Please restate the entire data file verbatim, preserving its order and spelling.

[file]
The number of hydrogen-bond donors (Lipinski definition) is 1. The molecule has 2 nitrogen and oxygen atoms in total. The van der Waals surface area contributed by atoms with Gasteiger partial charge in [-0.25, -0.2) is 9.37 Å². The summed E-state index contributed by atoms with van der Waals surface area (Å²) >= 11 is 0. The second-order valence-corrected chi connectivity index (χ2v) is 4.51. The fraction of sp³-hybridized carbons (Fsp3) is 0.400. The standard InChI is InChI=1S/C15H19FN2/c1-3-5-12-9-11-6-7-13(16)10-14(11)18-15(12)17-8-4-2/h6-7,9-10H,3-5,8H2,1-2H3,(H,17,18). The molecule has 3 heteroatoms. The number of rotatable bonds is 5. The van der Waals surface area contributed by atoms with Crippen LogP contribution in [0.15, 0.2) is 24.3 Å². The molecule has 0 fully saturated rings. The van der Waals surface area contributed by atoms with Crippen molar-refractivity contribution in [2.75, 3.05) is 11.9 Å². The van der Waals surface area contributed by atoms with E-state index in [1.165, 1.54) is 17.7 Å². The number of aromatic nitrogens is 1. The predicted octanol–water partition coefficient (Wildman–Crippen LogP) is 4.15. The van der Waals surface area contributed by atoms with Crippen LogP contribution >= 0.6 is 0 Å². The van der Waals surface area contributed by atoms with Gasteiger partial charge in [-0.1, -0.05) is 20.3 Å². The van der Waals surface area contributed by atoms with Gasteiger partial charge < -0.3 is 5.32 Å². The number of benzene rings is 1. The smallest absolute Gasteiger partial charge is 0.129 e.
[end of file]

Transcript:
The number of hydrogen-bond donors (Lipinski definition) is 1. The molecule has 2 nitrogen and oxygen atoms in total. The van der Waals surface area contributed by atoms with Gasteiger partial charge in [-0.25, -0.2) is 9.37 Å². The summed E-state index contributed by atoms with van der Waals surface area (Å²) >= 11 is 0. The second-order valence-corrected chi connectivity index (χ2v) is 4.51. The fraction of sp³-hybridized carbons (Fsp3) is 0.400. The standard InChI is InChI=1S/C15H19FN2/c1-3-5-12-9-11-6-7-13(16)10-14(11)18-15(12)17-8-4-2/h6-7,9-10H,3-5,8H2,1-2H3,(H,17,18). The molecule has 3 heteroatoms. The number of rotatable bonds is 5. The van der Waals surface area contributed by atoms with Crippen LogP contribution in [0.15, 0.2) is 24.3 Å². The molecule has 0 fully saturated rings. The van der Waals surface area contributed by atoms with Crippen molar-refractivity contribution in [2.75, 3.05) is 11.9 Å². The van der Waals surface area contributed by atoms with E-state index in [1.165, 1.54) is 17.7 Å². The number of aromatic nitrogens is 1. The predicted octanol–water partition coefficient (Wildman–Crippen LogP) is 4.15. The van der Waals surface area contributed by atoms with Crippen LogP contribution >= 0.6 is 0 Å². The van der Waals surface area contributed by atoms with Gasteiger partial charge in [-0.1, -0.05) is 20.3 Å². The van der Waals surface area contributed by atoms with Gasteiger partial charge < -0.3 is 5.32 Å². The number of benzene rings is 1. The smallest absolute Gasteiger partial charge is 0.129 e.